Cholesterol affects nearly a quarter of the population. Rather than taking medication, there are simple diet changes that you can do that will rapidly drop your cholesterol and help you feel better overall. But, you have to understand what cholesterol really is…

What if we told you that LDL cholesterol is the good cholesterol and HDL cholesterol is the bad cholesterol? Would that blow your mind?

A Brief History of Cholesterol

Known since ancient times, people that ate rich foods tended to have hardened arteries and a gunky plaque buildup.

They didn’t quite know how it formed or where it came from, but they did know it occurred in the upper classes that ate more fatty meats, more sugary foods, and were less active.

Around the 1920s, doctors were discovering different types of molecules within the human body and what they do. Cholesterol was one of them. It was also around this time that studies started showing that the new high sugar diets were the cause of heart disease and obesity.

Of course, the very rich and powerful sugar industry, backed by big business that also produced medications and vaccines, didn’t like that. So, they launched their own campaign and used their own scientists to prove cholesterol and fat cause high cholesterol. NPR did a great article on what they did, including some of the big, corporate sponsors that benefited from the anti-fat campaign.

It made sense, eat cholesterol and have high cholesterol.

Fortunately, we now are getting back to the truth. A high-carbohydrate diet, especially one packed with sugars, causes heart disease and high cholesterol.


One of the biggest confusions for cholesterol is what exactly it is. Cholesterol is a long chain fatty acid, a lipid, or just plain old fat, which has a specific purpose in the body. That purpose is to provide building materials for our cells, hormones, and neurotransmitters. Cholesterol is one of the primary building blocks of life.

“Two forms of fat that are vitally important for brain health are cholesterol and saturated fat.” ~ David Perlmutter – leading neurophysician researching dementia and memory issues

HDL and LDL are not cholesterol. They are two types of proteins that wrap around the cholesterol to dictate where it goes in the body.

High-density lipoprotein, or HDL, scours the body for unused or damaged cholesterol molecules and takes it to the liver. We do want this number to be moderate to high in our body because we don’t want random fats and cholesterol hanging out in our blood. That can cause a whole different set of problems that will go over in a future article.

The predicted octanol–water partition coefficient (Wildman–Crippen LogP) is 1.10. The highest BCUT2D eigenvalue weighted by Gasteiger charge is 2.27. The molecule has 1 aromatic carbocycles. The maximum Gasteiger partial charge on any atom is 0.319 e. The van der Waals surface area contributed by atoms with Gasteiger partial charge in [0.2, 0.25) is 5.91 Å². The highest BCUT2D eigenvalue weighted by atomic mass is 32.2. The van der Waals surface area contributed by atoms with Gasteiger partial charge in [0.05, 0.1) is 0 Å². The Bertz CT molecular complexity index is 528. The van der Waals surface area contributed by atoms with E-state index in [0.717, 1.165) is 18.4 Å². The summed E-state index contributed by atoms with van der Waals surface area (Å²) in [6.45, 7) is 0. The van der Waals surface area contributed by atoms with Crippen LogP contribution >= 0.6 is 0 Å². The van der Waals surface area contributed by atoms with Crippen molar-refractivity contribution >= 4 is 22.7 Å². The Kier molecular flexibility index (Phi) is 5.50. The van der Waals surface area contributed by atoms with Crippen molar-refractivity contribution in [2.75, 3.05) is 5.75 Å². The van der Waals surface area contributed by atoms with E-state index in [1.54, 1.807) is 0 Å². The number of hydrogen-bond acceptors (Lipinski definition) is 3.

It’s actually the low-density lipoproteins that are most beneficial to the body. Low-density lipoproteins are smart. They take cholesterol from the liver and find inflammation and damage within the body. The lipoprotein delivers the cholesterol to the damage where it’s used to build new and healthy tissue.

An elevated LDL cholesterol means there’s significant damage going on in the body. This could be from inflammation, irritable bowel syndrome, arthritis, a cut or scrape, or any organ damage.

Your LDL cholesterol reading should be an indication of what else is happening in the body, not the problem itself. And taking medication to lower your LDL cholesterol is leaving a bigger, more significant problem completely unaddressed.

How a high sugar – high processed food diet raises your cholesterol

The problem stems from a high sugar diet. Processed foods rely heavily on sugar, chemicals, and nutrient devoid foods and do damage to the body. They're difficult to digest, cause inflammation, and do not provide enough nutrition for us to be healthy.

Repeatedly giving your system high sugar food pushes the pancreas to overwork itself (diabetes risk), feeds bacteria that cause gas and bloating, and increases your weight.

That’s why so many people feel good when they go on to lower carbohydrate diets; they remove many of the irritations to our digestive system and body.

Let's look just one of these pieces: irritable bowel syndrome. Does this sound familiar? About an hour or two after you eat, you start feeling crampy, bloated and have low-grade, unidentifiable pain. It kind of moves around a bit as the food moves through your intestine. After a little while, it goes away… until you eat again.

The chemicals and sugars within food rub against sensitive tissues within your digestive tract. The sugars break down the protective layer of mucus and feed that bacteria that produce gas and bloating. Hence, pain and irritation. The chemicals wreak havoc all over the body.

The body recognizes the damage done. So, it triggers the liver to send out LDL cholesterol to repair the damage. When you do this meal after meal - day after day, your body starts producing high amounts of LDL cholesterol to fix the continuous damage.

“Your levels of cholesterol are primarily dependent on your own body's production rather than the result of eating animal fats. Moreover, some forms of cholesterol are heart healthy.” ~ Harley Pasternak - author and personal trainer

Fortunately, when you remove the processed foods and the high sugar and focus your diet on rich fruits and vegetables, your body recognizes it doesn’t need to produce as much LDL cholesterol, and that number can plummet rapidly. We’ve seen numbers drop in as little as two weeks.

That’s why we recommend a lower carbohydrate diet planned with proper supplementation to help the body heal itself.

Want more info? Schedule a consultation with one of our professional trainers and stay tuned to our blog as we explore what you really need to do to lose weight and keep it off for good!

February 09, 2021 — Dr. Jason Olafsson
Tags: Cholesterol